With the independence of Colombia and Venezuela secured, Bolivar and his patriot army along with the British Legions moved South to drive the Spanish out of Peru and Ecuador. They marched over the mountains again this time to a land of high volcanoes where they managed to force the Spanish to withdraw at the Battle of Bomboná on April 7, 1822. The following month the Legions assisted Sucre's army and marched higher still to Quito standing at 9,300 feet in the mountains. There on 24 May 1822, they fought on the flanks of a volcano at the Battle of Pichincha. The battle could have turned into a rout if the British and Irish troops had not thwarted a dangerous flank attack by the veteran Spanish Aragón battalion.[19] The victory at Pichincha for the Patriot army secured independence for Ecuador.[20]

They took part in the last major campaign of the Independence wars in Peru during 1824; British volunteers, including the 1st Rifles under Sandes, were present at the Battle of Junin in August and the Battle of Ayacucho in December which marked the end of Spanish rule in South America.[21]

AftermathEdit

The British Legions fought until the end of the wars, their number much depleted. Many of the survivors settled in the new states that they helped to create. For a long time they were largely forgotten to history.[22]

In the overall strategy British pressure by use of their navy and diplomacy was sufficient to prevent Spain from attempting any serious reassertion of its control over its lost colonies. At the same time British intervention between 1815 - 1819, was one of the key factors for the independence of South American states, in particular the role of the British Legions in Bolivar's campaigns.[23]

 
A monument honouring the British Legions at the Bridge of Boyacá.

See alsoEdit

ReferencesEdit

  1. ^ Central Office of Information Reference Pamphlet, Issue 86. COII. 1973. p. 7.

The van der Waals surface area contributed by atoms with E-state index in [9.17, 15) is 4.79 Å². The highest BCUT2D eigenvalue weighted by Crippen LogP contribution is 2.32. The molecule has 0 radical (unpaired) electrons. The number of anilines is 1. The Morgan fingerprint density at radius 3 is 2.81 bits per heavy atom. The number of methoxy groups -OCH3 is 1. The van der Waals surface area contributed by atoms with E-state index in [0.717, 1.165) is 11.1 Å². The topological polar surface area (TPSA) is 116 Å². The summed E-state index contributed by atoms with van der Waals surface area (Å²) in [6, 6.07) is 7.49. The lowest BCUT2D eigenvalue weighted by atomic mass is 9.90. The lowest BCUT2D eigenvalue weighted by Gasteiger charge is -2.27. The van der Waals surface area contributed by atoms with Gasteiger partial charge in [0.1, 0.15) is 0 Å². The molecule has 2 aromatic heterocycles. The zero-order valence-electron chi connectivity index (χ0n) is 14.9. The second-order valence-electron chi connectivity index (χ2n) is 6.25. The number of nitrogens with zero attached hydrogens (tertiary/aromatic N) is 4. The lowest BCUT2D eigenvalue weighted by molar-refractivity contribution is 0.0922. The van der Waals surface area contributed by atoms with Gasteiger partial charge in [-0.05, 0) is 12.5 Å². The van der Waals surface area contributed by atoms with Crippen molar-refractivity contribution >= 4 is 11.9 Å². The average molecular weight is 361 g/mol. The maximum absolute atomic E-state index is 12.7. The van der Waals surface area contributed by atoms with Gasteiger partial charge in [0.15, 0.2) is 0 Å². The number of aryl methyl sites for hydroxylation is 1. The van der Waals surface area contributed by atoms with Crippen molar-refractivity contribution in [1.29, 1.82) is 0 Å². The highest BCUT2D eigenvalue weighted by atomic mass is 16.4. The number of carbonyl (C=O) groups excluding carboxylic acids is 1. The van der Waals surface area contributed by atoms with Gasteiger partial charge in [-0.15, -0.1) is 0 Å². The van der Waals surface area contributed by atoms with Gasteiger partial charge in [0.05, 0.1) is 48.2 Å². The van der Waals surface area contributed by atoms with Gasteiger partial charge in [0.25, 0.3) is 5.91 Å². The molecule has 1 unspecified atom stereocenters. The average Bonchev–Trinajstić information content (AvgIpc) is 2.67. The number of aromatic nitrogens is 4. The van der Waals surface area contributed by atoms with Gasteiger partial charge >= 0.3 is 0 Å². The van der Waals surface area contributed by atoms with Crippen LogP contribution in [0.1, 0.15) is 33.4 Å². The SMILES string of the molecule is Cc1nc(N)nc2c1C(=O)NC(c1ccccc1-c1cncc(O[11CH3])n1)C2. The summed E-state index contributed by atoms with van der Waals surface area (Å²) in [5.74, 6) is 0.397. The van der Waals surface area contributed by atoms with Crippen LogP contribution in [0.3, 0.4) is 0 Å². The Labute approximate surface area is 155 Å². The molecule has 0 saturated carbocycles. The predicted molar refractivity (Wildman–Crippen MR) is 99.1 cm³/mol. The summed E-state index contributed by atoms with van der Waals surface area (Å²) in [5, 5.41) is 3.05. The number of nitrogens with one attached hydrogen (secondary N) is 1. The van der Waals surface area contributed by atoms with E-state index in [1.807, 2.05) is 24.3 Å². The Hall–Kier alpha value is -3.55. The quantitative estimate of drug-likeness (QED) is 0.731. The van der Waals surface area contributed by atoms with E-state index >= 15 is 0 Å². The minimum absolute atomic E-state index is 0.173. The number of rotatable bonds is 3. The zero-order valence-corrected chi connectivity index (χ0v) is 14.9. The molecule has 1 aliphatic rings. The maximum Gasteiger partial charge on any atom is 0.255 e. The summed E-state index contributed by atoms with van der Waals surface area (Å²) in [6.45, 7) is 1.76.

2. ^ Brown, Matthew (2006). Adventuring through Spanish Colonies: Simón Bolívar, Foreign Mercenaries and the Birth of New Nations. Liverpool University Press. p. 116. ISBN 9781846310447.
  3. ^ a b Brown p. 210
  4. ^ Arana, M., 2013, Bolivar, New York: Simon & Schuster, ISBN 9781439110195
  5. ^ Mitre, Bartolomé: Historia de Belgrano. Imprenta de Mayo, Buenos Aires, 1859. V. II, page 321. (in Spanish)
  6. ^ a b Howgego pp. 556-57
  7. ^ a b c d e Fletcher, Ian. "Bolivar British Legion". Ian Fletcher. Archived from the original on 2008-11-20.
  8. ^ Rodriguez p. 300
  9. ^ Hughes p. 187
  10. ^ Rodriguez p. 131
  11. ^ Studies in History, Economics, and Public Law Issue 303 of Columbia Studies in the Social Sciences. Columbia University Press. 1928. p. 114.
  12. ^ Rodriguez p. 878
  13. ^ Hughes pp.169-71
  14. ^ Rodriguez p. 259, 354
  15. ^ Issue 303 of Columbia Studies in the Social Sciences. Columbia University Press. 1928. p. 202 & 221.
  16. ^ Grant p. 560
  17. ^ John Lynch (2007). Simón Bolívar: A Life. Yale University Press. p. 124ff. ISBN 978-0-300-12604-4.
  18. ^ Hughes p. 308
  19. ^ Mackenzie p. 66
  20. ^ Studies, Volume 42. 1953. p. 394.
  21. ^ Rodriguez p. 363
  22. ^ Britain and Latin America, Volume 9, Issue 3. H.M. Stationery Office. 1968. p. 9.
  23. ^ Webster, Charles Kingsley (1938). Britain and the Independence of Latin America, 1812-1830: Select Documents from the Foreign Office Archives, Volume 1. Ibero-American institute of Great Britain. pp. 75–78.

BibliographyEdit

  • Boyd, Bill; Boyd, William Young (1998). Bolivar: Liberator of a Continent : a Dramatized Biography. SP Books. ISBN 9781561719945.
  • Brown, Matthew. Adventuring through Spanish Colonies: Simón Bolívar, Foreign Mercenaries and the Birth of New Nations (Liverpool University Press, 2006). ISBN 1-84631-044-X
  • Fanning, Tim (2018). Paisanos: The Irish and the Liberation of Latin America. University of Notre Dame Pess. ISBN 9780268104924.
  • Grant, R. G (2017). 1001 Battles That Changed the Course of History. Book Sales. ISBN 9780785835530.
  • Hasbrouck, Alfred. Foreign Legionnaires in the Liberation of Spanish South America (Columbia University Press: New York, 1928; and New York: Octagon Books, 1969).
  • Hughes, Ben, Conquer or Die!: British Volunteers in Bolivar's War of Extermination 1817-21 Osprey (2010) ISBN 1849081832
  • Lambert, Eric. Voluntarios británicos e irlandeses en la gesta bolivariana, 3 vols. (Caracas: Ministerio de Defensa, 1980 and 1993)
  • Mackenzie, S.P (2013). Revolutionary Armies in the Modern Era: A Revisionist Approach The New International History. Routledge. ISBN 9781135091194.
  • Rodríguez, Moises Enrique. Freedom's Mercenaries: British Volunteers in the Wars of Independence of Latin America, 2 vols. (Lanham MD: Hamilton Books, University Press of America, 2006). ISBN 978-0-7618-3438-0
  • Slatta, Richard W; De Grummond, Jane Lucas (2003). Simón Bolívar's Quest for Glory Volume 86 of Texas A & M University military history series. Texas A&M University Press. ISBN 9781585442393.

External linksEdit